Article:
London 22/08/2013 - Base metals built on earlier gains in Thursday’s premarket, boosted by better-than-expected data from both China and the Eurozone.
The Chinese HSBC flash manufacturing PMI for August came in at 50.1 against a forecast 48.3 - the 50 level separates contraction from expansion.
“The Chinese economy would appear to be back on the road to recovery, which should be reflected in robust demand for metals and lend support to prices,” Commerzbank said.
And although the French flash manufacturing and services PMIs for August disappointed at 49.7 and 47.7 respectively, numbers from Germany and the eurozone as a whole were up. The flash manufacturing PMI for Germany came in at 52.0 and the eurozone number was at 51.3, while the flash services PMIS were 52.4 and 51.0 respectively.
These numbers helped offset concerns that the US will start to unwind its stimulus measures - the Federal Reserve is currently committed to purchasing $85 billion in new debt per month in an open-ended scheme.
In the minutes from the July meeting of the FOMC, “almost all committee members agreed that a change in the purchase program[me] was not yet appropriate [but] almost all participants confirmed that they were broadly comfortable” with moderating the pace of its securities purchases later this year.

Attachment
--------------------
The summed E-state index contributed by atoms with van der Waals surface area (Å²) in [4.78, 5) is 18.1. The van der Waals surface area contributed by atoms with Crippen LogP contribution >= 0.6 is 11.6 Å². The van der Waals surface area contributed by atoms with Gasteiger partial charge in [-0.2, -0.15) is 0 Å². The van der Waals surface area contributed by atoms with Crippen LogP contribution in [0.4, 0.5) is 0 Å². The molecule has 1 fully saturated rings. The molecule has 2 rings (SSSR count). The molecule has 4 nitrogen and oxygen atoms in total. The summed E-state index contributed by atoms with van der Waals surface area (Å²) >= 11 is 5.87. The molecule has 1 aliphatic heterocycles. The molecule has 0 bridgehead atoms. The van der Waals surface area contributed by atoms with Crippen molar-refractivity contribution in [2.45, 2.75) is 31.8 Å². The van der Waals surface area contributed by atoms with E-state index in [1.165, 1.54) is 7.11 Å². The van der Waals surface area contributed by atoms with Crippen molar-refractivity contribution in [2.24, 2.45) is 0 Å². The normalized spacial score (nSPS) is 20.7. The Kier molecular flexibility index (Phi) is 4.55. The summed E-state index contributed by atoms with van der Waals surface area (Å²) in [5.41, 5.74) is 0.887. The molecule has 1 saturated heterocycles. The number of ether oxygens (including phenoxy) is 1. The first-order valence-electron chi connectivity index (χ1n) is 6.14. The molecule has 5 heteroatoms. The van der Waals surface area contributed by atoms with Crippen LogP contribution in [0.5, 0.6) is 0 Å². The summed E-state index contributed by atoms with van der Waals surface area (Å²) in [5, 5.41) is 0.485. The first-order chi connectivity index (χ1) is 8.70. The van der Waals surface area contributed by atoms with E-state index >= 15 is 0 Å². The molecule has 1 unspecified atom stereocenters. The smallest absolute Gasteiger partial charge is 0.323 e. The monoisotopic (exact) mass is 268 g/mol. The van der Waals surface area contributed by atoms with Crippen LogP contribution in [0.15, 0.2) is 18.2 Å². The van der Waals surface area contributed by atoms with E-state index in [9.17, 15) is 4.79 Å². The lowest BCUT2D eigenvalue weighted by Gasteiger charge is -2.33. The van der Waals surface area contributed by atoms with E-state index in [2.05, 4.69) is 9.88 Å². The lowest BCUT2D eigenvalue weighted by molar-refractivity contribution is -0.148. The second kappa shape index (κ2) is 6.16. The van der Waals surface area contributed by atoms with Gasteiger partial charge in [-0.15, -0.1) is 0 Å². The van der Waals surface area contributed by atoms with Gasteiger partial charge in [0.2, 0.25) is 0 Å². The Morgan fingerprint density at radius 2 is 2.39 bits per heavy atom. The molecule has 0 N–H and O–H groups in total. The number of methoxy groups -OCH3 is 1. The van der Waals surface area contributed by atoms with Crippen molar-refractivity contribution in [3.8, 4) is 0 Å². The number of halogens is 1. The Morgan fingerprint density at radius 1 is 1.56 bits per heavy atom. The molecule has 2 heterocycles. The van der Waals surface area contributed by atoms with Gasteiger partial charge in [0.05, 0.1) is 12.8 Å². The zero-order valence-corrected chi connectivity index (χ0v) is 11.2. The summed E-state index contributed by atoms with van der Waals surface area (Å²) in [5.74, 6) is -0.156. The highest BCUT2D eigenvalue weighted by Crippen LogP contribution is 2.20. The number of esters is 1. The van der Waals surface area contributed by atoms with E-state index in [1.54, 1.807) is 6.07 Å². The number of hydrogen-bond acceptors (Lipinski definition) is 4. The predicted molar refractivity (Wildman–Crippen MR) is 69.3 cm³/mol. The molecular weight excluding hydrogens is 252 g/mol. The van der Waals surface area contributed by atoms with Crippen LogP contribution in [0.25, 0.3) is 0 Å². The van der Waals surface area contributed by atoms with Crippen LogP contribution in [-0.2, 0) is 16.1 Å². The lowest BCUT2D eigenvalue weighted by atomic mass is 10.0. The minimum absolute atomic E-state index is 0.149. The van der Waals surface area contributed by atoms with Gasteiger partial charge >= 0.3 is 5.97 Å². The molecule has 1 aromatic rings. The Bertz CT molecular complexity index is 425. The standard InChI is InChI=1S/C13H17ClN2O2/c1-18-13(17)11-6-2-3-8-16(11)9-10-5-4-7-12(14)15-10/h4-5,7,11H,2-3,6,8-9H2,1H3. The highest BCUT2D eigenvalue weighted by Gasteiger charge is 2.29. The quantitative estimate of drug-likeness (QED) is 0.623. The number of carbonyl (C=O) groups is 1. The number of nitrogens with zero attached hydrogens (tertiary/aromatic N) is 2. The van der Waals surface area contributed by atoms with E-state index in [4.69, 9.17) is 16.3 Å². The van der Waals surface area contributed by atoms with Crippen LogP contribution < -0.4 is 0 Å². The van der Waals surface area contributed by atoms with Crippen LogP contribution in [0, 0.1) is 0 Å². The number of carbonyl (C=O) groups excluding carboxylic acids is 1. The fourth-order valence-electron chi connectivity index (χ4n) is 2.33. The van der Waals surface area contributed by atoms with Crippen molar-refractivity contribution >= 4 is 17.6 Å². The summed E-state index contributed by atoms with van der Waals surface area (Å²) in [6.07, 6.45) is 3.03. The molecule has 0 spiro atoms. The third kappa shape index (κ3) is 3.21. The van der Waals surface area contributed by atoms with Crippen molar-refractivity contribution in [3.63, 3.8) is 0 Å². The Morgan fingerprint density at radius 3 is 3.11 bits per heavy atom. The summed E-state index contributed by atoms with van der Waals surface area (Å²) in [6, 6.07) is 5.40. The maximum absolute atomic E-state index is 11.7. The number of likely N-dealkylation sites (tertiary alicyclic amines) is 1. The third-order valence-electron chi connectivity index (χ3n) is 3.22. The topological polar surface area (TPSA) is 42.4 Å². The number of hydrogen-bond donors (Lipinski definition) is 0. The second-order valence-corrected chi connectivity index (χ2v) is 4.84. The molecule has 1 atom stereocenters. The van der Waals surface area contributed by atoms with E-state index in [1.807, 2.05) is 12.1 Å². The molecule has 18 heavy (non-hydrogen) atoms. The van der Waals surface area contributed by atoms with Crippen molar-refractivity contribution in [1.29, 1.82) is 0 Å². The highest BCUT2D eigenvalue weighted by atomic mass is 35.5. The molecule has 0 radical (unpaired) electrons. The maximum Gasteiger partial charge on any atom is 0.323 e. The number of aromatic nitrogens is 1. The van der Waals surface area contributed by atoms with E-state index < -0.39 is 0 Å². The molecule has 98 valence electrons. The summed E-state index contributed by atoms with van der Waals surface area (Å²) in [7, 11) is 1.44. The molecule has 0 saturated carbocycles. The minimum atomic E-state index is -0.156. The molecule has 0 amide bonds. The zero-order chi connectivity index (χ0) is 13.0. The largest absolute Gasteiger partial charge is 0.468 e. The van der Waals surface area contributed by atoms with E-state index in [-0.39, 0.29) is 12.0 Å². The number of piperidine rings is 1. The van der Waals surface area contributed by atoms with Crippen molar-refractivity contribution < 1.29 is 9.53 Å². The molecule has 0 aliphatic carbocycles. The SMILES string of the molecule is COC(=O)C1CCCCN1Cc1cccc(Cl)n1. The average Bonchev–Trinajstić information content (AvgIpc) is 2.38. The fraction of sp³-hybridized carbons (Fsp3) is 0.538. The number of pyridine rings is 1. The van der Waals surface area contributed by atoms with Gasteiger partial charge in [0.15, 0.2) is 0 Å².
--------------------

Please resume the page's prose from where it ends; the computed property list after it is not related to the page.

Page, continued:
“The Fed minutes planted a seed among investors that a measure of tightening lies ahead, but the deliberations were vague enough to make the timing somewhat iffy,” INTL FCStone analyst Edward Meir said.
The US will release unemployment claims and its flash manufacturing PMI later today.
Copper peaked at $7,389 and was last at $7,373 per tonne, still up $133. After yesterday’s sluggishness - just 10,300 lots changed hands on Select by kerb close - activity has picked up, with around 10,400 lots changing hands by 10:10 BST.
China imported 292,000 tonnes of refined copper in July, up 15 percent year-on-year, the National Bureau of Statistics (NBS) reported.
Inventories fell for the 27th consecutive day, down a net 1,425 tonnes to 565,500 tonnes, with cancelled warrants 2,900 tonnes lower at 294,450 tonnes.
Aluminium gained $15.50 to $1,912.50. Inventories fell 8,675 tonnes to 5,431,600 tonnes.
Nickel at $14,535 was up $110 although stocks are at fresh all-time highs, jumping 522 tonnes to 290,868 tonnes, while cancelled warrants rose 1,284 tonnes to 40,056 tonnes.
Lead jumped $31 to $2,244 - inventories fell 2,975 tonnes to 186,625 tonnes and cancelled warrants fell 2,775 tonnes to 87,500 tonnes. Zinc was up $24at $1,991, with stocks down 2,525 tonnes at 1,026,100 tonnes and cancelled warrants up 2,100 tonnes at 601,900 tonnes.
Tin rose $93 to $21,897, finding support from tightening nearby forward spreads. Cash/Sept-13 was last at a backwardation of $10, although this had traded out as wide as $50 backwardation earlier this week.
Steel was indicated at $120/201, while both cobalt and molybdenum were neglected.
(Additional reporting by Lynette Tan, editing by Mark Shaw)